Against this backdrop, BlackRock is making an increased commitment to integrate sustainability across its technology platform, risk management and investment strategies. Among the many steps underway, we are:

  1. Building sustainable portfolios, including minimizing or eliminating exposure to certain sectors, for example, active portfolio exposures to that derive more than 25% of revenues from thermal coal production.
  2. Improving access to sustainable investing, particularly for indexes.
  3. Intensifying engagement between investors, companies, and regulators.

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Coordination needed

Monetary policy is almost exhausted in many developed economies as global interest rates sit near zero or below. A central bank’s entire tool kit is geared toward lowering short- or long-term interest rates to stimulate spending when needed. Yet this channel is almost tapped out because all rates are already low and are reaching limits. The chart below shows why, using today’s German bund yield curve (yellow line) as an example. The red line is a hypothetical yield curve based on median curve moves during past recessions. Short-term rates would have to fall deep into negative territory – beyond estimates of the lower bound at which interest rates can be feasibly set. This implies there is not enough monetary policy space to deal with the next downturn.

Running out of ammunition
Hypothetical German yield curve in recessions, 2019

Hypothetical German yield curve in recessions, 2019

Sources: BlackRock Investment Institute, with data from Refinitiv Datastream, August 2019. Notes: The chart shows the German bund yield curve on Sept. 3, 2019 when the 10-year yield hit a record low and a hypothetical yield curve. The hypothetical curve shows what the German bund yield curve would look like based on its median move during the past five recessions. The bars show the range of moves during those recessions. To account for the changing interest rate environment of the past few decades, the curve moves are adjusted based on the structural decline in neutral rates discussed on this page. Forward-looking estimates may not come to pass.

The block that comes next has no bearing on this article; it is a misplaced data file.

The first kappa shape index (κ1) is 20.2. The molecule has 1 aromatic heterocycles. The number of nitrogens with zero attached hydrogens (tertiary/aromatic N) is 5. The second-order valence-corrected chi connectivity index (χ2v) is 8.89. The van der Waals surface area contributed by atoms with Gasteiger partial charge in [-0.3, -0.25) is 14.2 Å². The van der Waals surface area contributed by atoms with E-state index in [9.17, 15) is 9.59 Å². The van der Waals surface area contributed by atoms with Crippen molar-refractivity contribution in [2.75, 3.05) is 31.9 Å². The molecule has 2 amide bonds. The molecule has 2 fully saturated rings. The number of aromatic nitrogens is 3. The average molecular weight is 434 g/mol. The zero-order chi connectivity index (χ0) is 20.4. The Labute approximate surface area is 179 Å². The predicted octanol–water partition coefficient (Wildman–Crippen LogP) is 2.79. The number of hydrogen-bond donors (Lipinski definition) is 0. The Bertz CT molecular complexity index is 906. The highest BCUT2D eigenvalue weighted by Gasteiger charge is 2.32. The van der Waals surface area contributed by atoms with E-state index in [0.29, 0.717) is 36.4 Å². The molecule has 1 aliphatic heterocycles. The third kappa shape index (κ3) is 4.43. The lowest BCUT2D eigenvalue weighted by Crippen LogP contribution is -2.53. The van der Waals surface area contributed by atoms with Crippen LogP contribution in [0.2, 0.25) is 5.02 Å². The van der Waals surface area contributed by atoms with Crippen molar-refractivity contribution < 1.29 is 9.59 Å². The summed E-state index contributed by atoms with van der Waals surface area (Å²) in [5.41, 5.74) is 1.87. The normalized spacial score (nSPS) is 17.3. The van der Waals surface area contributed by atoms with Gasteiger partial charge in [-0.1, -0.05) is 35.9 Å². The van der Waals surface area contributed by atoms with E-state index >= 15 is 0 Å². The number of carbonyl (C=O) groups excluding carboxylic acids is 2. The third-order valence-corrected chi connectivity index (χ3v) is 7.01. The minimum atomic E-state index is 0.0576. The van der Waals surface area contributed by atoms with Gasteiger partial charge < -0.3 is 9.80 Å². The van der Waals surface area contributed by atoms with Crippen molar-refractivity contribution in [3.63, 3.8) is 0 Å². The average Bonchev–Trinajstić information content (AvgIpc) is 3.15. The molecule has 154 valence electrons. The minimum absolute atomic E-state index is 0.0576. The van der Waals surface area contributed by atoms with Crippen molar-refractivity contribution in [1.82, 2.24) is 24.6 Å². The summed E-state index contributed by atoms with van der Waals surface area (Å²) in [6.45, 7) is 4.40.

Fiscal stimulus, which doesn’t rely on lowering rates, is the obvious answer if monetary policy is tapped out. There is fiscal space as debt servicing costs are near record lows. Yet, fiscal policy is typically not nimble enough as it takes time to agree politically and implement. With global debt at record levels, major fiscal stimulus could also raise interest rates or stoke expectations of future fiscal consolidation, undercutting its stimulative boost.

As a result, policymakers will inevitably find themselves blurring the boundaries between fiscal and monetary policies to fight the next downturn. This raises important governance questions – and underscores the need to put guardrails around such policy coordination. Our paper Dealing with the next downturn outlines the contours of a framework to enable an unprecedented coordination through a monetary-financed fiscal facility. This should mitigate the risk of a loss of central bank independence and uncontrolled fiscal spending in the next downturn.

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Elga Bartsch
Elga Bartsch
Managing Director, Head of Macro Research of the BlackRock Investment Institute
Elga Bartsch, Managing Director, is Head of Macro Research of the BlackRock Investment Institute. Elga heads up economic and markets research of the Blackrock Investment ...
Mike Pyle
Mike Pyle
Chief Investment Strategist, BlackRock Investment Institute
Mike Pyle, CFA, Managing Director, is Global Chief Investment Strategist for BlackRock, leading the Investment Strategy function within the BlackRock Investment
Tom Donilon
Tom Donilon
Chairman — BlackRock Investment Institute
Thomas E. Donilon is Chairman of the BlackRock Investment Institute. He served as National Security Advisor to President Barack Obama.
Brian Deese
Brian Deese
Managing Director, Global head of Sustainable Investing
Brian Deese, Managing Director, is Global Head of Sustainable Investing at BlackRock. The Sustainable Investing team is focused on identifying drivers of...
Jean Boivin
Jean Boivin
Head of BlackRock Investment Institute
Jean Boivin, PhD, Managing Director, is the Head of the BlackRock Investment Institute (BII). The institute leverages BlackRock’s expertise and produces proprietary ...